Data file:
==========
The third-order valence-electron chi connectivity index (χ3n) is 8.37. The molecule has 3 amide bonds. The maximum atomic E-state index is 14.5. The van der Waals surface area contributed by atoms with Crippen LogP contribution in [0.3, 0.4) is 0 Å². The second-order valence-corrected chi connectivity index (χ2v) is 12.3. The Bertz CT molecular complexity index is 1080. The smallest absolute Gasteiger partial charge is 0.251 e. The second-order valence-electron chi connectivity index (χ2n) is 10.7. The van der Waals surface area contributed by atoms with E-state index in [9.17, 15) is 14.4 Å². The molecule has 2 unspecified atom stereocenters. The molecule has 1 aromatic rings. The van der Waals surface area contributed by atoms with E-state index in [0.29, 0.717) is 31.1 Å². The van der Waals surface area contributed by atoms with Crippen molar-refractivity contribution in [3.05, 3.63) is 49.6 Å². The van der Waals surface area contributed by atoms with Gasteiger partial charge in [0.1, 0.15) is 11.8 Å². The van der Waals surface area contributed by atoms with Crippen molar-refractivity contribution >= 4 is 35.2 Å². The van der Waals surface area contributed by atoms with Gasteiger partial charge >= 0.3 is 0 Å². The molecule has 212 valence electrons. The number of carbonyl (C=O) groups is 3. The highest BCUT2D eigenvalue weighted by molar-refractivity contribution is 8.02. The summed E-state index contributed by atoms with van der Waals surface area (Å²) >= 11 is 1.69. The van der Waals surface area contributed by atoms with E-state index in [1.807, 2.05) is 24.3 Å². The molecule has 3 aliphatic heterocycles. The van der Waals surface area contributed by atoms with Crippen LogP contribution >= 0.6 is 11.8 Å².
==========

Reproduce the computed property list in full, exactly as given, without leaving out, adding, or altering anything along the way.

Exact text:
The third-order valence-electron chi connectivity index (χ3n) is 8.37. The molecule has 3 amide bonds. The maximum atomic E-state index is 14.5. The van der Waals surface area contributed by atoms with Crippen LogP contribution in [0.3, 0.4) is 0 Å². The second-order valence-corrected chi connectivity index (χ2v) is 12.3. The Bertz CT molecular complexity index is 1080. The smallest absolute Gasteiger partial charge is 0.251 e. The second-order valence-electron chi connectivity index (χ2n) is 10.7. The van der Waals surface area contributed by atoms with E-state index in [9.17, 15) is 14.4 Å². The molecule has 2 unspecified atom stereocenters. The molecule has 1 aromatic rings. The van der Waals surface area contributed by atoms with E-state index in [0.29, 0.717) is 31.1 Å². The van der Waals surface area contributed by atoms with Crippen molar-refractivity contribution in [3.05, 3.63) is 49.6 Å². The van der Waals surface area contributed by atoms with Gasteiger partial charge in [0.1, 0.15) is 11.8 Å². The van der Waals surface area contributed by atoms with Crippen molar-refractivity contribution >= 4 is 35.2 Å². The van der Waals surface area contributed by atoms with Gasteiger partial charge >= 0.3 is 0 Å². The molecule has 212 valence electrons. The number of carbonyl (C=O) groups is 3. The highest BCUT2D eigenvalue weighted by molar-refractivity contribution is 8.02. The summed E-state index contributed by atoms with van der Waals surface area (Å²) >= 11 is 1.69. The van der Waals surface area contributed by atoms with E-state index in [1.807, 2.05) is 24.3 Å². The molecule has 3 aliphatic heterocycles. The van der Waals surface area contributed by atoms with Crippen LogP contribution >= 0.6 is 11.8 Å².